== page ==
If some do not hesitate to cry out for “dictatorship”, the health instructions in Quebec remain relatively permissive compared to what other democracies in the world have applied at one time or another during the pandemic.
In Spain, for example, it was not even allowed to leave your home to do a simple jog during the first confinement, which lasted almost two months in the spring of 2020.
In this country, one of the most bereaved in the world, the population was only allowed to travel for essential shopping or to go to work, when teleworking was impossible.
What’s more, the army has been deployed in the streets to enforce sanitary regulations and the curfew.
The Legault government is not the first to use this measure to limit the spread of the virus.
In the state of Victoria, Australia, a curfew was enforced for three weeks last August as winter in the southern hemisphere hit and the number of COVID-19 cases spiked.
In the state’s largest city, Melbourne, it was forbidden to be more than three miles from his residence. In addition, the population was only allowed to exercise for a maximum of one hour per day.
In France, similar rules have been applied intermittently since March. Citizens had for weeks to complete a certificate to be able to leave their homes.
The latest curfew has been in effect since Saturday. It is imposed throughout France from 6 p.m., two hours earlier than the one we have been living in Quebec since January 9.
In the small town of Treviolo, in northern Italy, a drone was tracking down containment refractories and measuring their temperature remotely. “Warning! You are in a forbidden zone. Get out immediately, ”said a mechanical voice from this drone with thermal sensors, also used to identify possible night-time violators of the confinement.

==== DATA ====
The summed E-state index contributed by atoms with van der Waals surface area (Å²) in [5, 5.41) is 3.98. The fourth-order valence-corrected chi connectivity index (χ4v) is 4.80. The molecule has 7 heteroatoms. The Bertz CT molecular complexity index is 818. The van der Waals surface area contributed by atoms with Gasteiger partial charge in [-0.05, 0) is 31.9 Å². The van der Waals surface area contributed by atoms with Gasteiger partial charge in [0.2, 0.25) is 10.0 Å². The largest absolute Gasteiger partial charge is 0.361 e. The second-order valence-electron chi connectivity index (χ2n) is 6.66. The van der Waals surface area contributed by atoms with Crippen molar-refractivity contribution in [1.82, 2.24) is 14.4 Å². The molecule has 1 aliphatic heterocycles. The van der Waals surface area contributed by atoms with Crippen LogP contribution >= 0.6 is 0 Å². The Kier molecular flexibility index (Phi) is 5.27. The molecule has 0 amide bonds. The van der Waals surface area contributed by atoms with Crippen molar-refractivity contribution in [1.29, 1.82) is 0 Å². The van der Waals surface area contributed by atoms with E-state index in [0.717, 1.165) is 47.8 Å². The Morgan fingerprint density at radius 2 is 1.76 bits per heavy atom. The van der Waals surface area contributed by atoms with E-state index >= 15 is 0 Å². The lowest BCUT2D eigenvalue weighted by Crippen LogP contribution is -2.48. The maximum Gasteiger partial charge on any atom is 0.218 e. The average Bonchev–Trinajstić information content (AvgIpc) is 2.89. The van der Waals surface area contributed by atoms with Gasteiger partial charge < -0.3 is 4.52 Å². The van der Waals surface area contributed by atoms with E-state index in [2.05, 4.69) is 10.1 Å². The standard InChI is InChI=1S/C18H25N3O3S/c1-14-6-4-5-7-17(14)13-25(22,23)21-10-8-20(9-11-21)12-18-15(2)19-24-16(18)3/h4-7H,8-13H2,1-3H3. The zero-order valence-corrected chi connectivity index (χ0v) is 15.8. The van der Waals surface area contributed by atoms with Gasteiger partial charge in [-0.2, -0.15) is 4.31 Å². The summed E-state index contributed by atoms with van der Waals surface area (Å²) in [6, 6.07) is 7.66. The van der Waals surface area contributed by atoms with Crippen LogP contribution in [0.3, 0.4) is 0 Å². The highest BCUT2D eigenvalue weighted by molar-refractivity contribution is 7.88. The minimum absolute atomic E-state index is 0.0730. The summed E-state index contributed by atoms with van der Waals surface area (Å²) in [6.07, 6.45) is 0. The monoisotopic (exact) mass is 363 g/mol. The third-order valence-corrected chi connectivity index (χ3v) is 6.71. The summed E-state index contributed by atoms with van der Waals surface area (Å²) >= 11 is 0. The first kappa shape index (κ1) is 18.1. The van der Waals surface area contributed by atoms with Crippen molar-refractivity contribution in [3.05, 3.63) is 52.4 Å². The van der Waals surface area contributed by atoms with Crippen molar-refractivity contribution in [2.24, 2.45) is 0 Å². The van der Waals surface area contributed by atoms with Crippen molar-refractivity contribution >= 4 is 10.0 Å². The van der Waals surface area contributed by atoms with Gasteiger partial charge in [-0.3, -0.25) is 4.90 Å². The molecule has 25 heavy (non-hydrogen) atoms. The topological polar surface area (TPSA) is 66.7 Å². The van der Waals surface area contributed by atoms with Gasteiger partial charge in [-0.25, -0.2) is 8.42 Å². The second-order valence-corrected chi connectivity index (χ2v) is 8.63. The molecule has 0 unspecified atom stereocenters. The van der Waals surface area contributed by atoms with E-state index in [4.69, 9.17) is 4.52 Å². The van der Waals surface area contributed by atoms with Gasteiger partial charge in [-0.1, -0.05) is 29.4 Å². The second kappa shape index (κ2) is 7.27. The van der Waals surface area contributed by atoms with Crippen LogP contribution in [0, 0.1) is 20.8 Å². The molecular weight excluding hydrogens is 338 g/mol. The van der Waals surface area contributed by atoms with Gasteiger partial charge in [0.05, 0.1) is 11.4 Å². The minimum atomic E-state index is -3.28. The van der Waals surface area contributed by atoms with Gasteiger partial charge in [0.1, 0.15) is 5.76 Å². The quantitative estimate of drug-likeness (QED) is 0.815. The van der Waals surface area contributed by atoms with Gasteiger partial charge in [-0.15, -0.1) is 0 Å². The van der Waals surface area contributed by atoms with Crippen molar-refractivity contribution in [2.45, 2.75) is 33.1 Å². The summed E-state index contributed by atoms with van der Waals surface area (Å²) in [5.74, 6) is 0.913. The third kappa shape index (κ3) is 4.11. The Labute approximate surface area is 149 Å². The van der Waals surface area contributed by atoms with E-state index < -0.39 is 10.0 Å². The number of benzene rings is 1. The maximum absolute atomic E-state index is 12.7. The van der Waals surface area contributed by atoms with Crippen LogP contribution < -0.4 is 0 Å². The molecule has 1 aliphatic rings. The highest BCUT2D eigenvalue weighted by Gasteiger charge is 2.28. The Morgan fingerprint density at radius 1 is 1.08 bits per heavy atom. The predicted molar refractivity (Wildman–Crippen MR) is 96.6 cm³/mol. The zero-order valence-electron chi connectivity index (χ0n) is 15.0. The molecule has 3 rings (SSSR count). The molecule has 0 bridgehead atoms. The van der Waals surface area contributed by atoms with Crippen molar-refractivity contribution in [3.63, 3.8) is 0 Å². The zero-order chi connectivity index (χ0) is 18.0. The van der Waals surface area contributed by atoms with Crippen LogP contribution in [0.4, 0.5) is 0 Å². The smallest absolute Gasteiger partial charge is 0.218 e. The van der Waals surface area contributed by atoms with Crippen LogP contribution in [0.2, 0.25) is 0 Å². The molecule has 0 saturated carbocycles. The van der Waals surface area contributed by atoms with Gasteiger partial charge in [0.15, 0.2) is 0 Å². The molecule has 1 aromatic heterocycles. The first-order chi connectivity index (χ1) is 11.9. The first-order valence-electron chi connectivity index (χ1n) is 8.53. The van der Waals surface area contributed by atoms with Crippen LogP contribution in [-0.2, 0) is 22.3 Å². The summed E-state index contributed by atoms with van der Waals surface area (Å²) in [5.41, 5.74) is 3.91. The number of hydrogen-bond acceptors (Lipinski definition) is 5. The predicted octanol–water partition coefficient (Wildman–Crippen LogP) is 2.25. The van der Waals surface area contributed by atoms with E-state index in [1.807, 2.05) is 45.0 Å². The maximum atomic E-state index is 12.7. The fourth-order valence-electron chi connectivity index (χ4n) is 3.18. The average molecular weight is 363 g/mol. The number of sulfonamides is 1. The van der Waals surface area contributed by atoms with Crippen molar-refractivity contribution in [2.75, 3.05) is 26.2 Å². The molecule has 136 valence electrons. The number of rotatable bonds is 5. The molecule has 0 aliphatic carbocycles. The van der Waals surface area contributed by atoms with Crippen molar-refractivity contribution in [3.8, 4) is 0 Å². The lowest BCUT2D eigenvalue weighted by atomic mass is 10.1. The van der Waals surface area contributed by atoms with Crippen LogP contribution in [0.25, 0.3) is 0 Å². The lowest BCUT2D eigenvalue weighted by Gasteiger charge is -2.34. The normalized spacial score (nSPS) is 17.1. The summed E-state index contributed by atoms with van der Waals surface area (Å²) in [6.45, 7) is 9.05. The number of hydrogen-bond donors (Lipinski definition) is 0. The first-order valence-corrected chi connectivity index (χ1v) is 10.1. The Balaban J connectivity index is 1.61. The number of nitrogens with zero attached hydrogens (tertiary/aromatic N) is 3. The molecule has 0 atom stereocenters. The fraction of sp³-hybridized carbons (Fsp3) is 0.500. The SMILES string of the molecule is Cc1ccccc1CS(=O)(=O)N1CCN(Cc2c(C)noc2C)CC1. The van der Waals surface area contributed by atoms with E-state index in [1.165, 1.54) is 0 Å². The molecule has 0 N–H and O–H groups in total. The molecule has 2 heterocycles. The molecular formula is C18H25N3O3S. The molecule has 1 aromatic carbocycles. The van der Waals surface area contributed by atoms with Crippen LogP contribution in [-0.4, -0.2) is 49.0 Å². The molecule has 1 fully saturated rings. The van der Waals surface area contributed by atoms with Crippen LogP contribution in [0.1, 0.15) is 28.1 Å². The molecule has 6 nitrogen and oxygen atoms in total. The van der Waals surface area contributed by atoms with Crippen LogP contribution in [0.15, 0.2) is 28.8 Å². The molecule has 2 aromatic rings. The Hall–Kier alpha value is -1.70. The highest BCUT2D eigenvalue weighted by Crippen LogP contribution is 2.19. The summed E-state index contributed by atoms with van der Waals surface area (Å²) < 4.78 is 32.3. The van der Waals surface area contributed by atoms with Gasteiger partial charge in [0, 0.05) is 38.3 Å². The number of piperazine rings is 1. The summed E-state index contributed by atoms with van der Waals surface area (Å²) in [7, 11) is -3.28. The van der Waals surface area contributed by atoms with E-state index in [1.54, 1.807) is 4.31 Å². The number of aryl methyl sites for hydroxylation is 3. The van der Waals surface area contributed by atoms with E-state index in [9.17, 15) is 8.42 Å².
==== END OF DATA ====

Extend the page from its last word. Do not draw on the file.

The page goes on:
Mask at all times
The regulations on face coverings are also much stricter in France than with us.
The mask has been imposed outside in large cities since this summer.
However, like Quebec public health, the French authorities tended to minimize the benefits of the mask, at the start of the health crisis. But today, that little piece of fabric has become the norm. So much so that most presenters and guests on radio now have their noses and mouths covered.
In fact, Quebec is far from being the place in the world that straddles the face covering the most.
Just think of the FFP2 medical mask, with duckbill, which will soon become compulsory in grocery stores and public transport in Austria and in some German cities.
Germany is currently facing a second wave which is wreaking much more havoc than the first. Consequently, schools, even primary ones, remain closed in some regions.
It is the same in England, where the famous variant continues its progression.
China: confinement in dictatorship
Of all the confinements that have been imposed in the world, none was as liberticidal as the one to which the inhabitants of Wuhan, China, where the COVID-19 pandemic began.
In winter 2020, the population could not even go out to go shopping, however essential they might be. The authorities have adopted extremely coercive measures, with strict confinement of very large areas, massive screening and surveillance by drones.
The neighborhood committees of the Communist Party, which had lost their influence since the country’s liberalization in the 1980s, resumed service and had the task of distributing food to the confined.
“It would be impossible here to put all these measures in place. There are no neighborhood committees, there are no cameras, it is not the same mentality either. The notion of collective good is much more important in China, ”answers political scientist Loïc Tassé, a specialist in China, to those who firmly believe that Quebec is following this path.
“People who say that Quebec is a dictatorship is that they don’t know that, a dictatorship”, continues the one who is also chronicled in the “Journal de Montreal”.
No mask? 50 push-ups in Bali!
Foreigners caught by authorities without masks on the Indonesian island of Bali have been reprimanded and forced to push-ups.